This wasn't a surprise: we have been quite vocal about how we are prepping our very lovely condo for market, working with an organizer, Susan (who has quite frankly made this house so wonderful, it is even harder to consider moving). We don't have a good answer, though, and we were asked so many times where/when/how/why, we realized it is well past time for us to make some big choices.
Knowing you don't want to stay where you are is only the first step, but wouldn't it be nice if that was all you had to know? If the universe aligned to give you a cosmic sign, if your guardian angels whispered your next step in your ear, if all signs and opportunities led to one fateful place, where everything would make sense? If wishing made it so, we'd already be moved and settled in the place we need to be.
Being an adult so rarely relies on wishing, though—as my friends and I have chatted about quite a bit recently, this whole "When you grow up you can do whatever you want!" sentiment was way oversold by our parents, and it is not the theme-park fantasy we imagined when we were ten. Sure, you can live wherever you want, if you can afford it, have job security, have people in your network to help you, etc. When it is your home, you can certainly make all the rules, but of course, you will also pay for all the repairs, do all the cleaning, and be shocked over how much it costs to buy things like lamps and rugs. When you have choices, you will have gains and losses, and the big magic trick of adulthood may be learning how to settle in and deal with both simultaneously in an upbeat and practical way.
So, where will we go? We don't know. Chicago has become home, as all places do, but especially places with as much to offer as this one. We've been spoiled by kind neighbors, a gorgeous neighborhood, and access to everything—EVERYTHING—we could possibly want to eat/do/experience/purchase/explore at our doorstep. We have also come to realize that living on the fourth story is not a good fit for us anymore—older relatives will soon no longer be able to visit us, and others who are not ambulatory have never been able to do so. What we purchased as a temporary place for the purpose of attending graduate school has served its purpose, and now, we must find the next spot.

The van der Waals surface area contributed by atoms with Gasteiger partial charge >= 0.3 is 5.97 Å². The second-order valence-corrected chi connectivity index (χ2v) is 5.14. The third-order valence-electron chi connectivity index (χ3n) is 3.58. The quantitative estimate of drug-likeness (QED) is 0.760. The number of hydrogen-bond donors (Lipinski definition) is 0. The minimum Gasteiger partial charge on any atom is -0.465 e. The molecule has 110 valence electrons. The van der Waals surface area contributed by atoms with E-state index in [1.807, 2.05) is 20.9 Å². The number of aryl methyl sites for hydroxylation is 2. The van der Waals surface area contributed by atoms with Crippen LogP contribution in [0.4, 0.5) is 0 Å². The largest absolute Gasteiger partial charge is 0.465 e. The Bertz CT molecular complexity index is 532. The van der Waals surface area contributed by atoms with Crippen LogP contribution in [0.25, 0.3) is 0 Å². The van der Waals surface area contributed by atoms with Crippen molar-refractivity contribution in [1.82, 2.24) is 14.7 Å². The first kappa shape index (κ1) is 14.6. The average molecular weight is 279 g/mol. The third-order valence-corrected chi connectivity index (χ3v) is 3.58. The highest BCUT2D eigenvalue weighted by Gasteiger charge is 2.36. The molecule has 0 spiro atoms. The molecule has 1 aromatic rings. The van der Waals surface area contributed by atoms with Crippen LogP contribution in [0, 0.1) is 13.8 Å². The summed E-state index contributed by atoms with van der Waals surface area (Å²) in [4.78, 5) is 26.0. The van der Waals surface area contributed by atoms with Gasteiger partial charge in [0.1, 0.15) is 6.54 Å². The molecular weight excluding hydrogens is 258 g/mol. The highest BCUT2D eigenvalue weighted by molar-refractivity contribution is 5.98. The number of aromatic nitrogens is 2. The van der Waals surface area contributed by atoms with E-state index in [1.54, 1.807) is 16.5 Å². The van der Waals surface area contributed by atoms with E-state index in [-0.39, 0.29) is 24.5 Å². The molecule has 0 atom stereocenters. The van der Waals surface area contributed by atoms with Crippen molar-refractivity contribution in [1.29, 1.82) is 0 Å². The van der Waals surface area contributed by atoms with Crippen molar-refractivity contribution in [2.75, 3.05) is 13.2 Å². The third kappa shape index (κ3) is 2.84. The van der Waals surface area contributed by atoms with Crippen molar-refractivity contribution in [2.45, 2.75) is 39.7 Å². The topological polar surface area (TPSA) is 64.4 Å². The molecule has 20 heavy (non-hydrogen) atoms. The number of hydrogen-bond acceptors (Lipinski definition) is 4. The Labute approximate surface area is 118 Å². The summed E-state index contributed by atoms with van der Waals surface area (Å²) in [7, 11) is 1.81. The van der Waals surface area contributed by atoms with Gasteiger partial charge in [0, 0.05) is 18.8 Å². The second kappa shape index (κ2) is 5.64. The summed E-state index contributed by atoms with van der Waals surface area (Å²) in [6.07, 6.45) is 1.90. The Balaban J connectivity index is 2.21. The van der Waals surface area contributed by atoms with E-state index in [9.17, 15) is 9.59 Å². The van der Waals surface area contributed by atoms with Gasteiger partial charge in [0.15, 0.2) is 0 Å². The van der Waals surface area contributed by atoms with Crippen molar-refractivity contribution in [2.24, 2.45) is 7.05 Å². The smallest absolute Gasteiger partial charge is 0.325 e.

We've learned that, at least for us, it takes roughly seven years to make a place truly home. Seven years can help you find friends, establish routines, learn all the sneaky routes to all the stores and activities that you frequent, and generally feel a part of a place. We did it in DC. We did it here. We can do it again. Years two-three can feel slow and sad, but seven years goes surprisingly fast.
How do I feel about this? Terrified. It's one thing to know something doesn't work well anymore, it is another thing entirely to launch into the unknown. Again, if I could just get some tea leaves to speak to me, this would be so much easier, and I find it very aggravating that a) I don't like tea, and b) no one else's cup has given them any signs we could use.
Our post-holiday schedule now looks something like this:
1) Evaluate our finances (again)
2) Set some goals/actions for savings
3) Contact realtor (again)
4) Finish up house projects/staging
5) Get pre-approved for a loan (so we know what we are looking at)
6) Continue to conduct widespread job search (for me) in areas where we want to live, including, but not limited to, the Chicago area
7) Breathe, try not to overeat from stress, breathe some more
8) Do a big whiteboard exercise where we exhaust all the pros and cons of every possibility, and then just take a giant leap
9) Breathe some more
10) Pray for patience and insight, then ask for help on the ground.
But if anyone wants to read our palms or have a vision on our behalf beforehand, we'd gladly take it.